The day of the funeral dawned dark and rainy, befitting the occasion. Most of the family had gathered at Grandma’s house early at her invitation. She promised hot coffee and donuts for anyone who needed a lift before going to the cemetery. Most were gathered in the kitchen around the coffee and food but a few were in the living room where Edward was laid out in the little white coffin. I remember thinking how pale he was in his white suit against the white satin. That memory will stay with me always.
As we were saying our final farewells, Mother came and told Anna and I which car we would be riding in. And so we trooped out into the rain with Mother and the rest of the mourners. The rest of the day was bleak as you might expect.
From then on things were very tense between Mother and Father, especially so since he still blamed Mother for Edward’s death. And when Mother could finally stand it no longer, she told him to get out! He was more than willing to go as he didn’t want to work or even pretend to be looking for work.
He went directly to his Mother’s house. His brother John, who was also staying at his mother’s house, had been planning on going to Philadelphia to look for work. John was also a loser, having married and had several children before leaving them all high and dry. Grandma encouraged John to go and take Paddy with him. She was sick of supporting one or both of them.
One of their married sisters had moved to Philadelphia and her husband found a good job there. So Margaret asked if John would like to stay with her and her family while looking for work. John then asked Paddy to go with him since evidently the jobs were plentiful there. Paddy agreed to go and they shortly set out for Philadelphia, which was a about a three hour drive or about the same by train. They went by train as neither of them had a car that would make it all that way.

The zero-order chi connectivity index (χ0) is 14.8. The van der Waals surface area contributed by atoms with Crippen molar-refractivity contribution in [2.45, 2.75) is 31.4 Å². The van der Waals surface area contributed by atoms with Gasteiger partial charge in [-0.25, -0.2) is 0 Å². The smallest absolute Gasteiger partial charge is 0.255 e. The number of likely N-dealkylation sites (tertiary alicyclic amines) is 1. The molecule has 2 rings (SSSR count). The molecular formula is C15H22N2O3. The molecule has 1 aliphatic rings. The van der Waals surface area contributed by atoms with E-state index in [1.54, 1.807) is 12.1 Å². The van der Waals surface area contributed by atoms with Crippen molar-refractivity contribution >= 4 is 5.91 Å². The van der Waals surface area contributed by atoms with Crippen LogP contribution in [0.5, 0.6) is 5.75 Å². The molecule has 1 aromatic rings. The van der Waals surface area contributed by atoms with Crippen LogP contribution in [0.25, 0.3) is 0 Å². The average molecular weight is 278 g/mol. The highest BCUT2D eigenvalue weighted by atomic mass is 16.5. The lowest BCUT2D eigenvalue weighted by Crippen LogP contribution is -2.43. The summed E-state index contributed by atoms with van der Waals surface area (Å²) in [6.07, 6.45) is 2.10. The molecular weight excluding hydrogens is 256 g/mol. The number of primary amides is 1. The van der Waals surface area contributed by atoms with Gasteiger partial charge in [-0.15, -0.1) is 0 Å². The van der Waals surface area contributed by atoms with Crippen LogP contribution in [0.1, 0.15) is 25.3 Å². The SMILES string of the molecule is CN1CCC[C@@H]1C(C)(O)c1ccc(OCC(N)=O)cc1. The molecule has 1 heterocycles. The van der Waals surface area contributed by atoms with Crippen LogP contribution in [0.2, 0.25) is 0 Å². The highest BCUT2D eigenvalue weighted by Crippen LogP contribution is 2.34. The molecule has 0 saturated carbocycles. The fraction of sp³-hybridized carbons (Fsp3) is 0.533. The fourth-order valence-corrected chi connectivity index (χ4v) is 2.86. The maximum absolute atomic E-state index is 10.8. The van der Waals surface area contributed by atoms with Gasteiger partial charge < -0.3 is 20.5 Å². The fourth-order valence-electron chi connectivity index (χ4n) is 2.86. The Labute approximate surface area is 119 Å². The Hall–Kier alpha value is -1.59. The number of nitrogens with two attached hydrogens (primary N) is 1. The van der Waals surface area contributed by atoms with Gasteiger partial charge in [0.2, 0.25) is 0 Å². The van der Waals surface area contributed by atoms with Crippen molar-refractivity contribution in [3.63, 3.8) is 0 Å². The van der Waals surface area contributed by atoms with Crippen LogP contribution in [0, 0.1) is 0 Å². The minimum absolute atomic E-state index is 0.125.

Meanwhile, Mother and the girls were back on Welfare and struggling to get by. She was becoming dependent on Mrs. D. to keep her from going mad. In addition to giving us fresh vegetables from her garden, Mrs. D. was always quick with a joke or funny story, and she also got my Mother started on smoking. Smoking seemed to be the in thing to do in those days and Mother had little time to do anything fun for herself. Although, Joan would be going to school soon and then she would only have Kay at home. That was something to look forward to. Maybe she could get out a little more.
To be continued.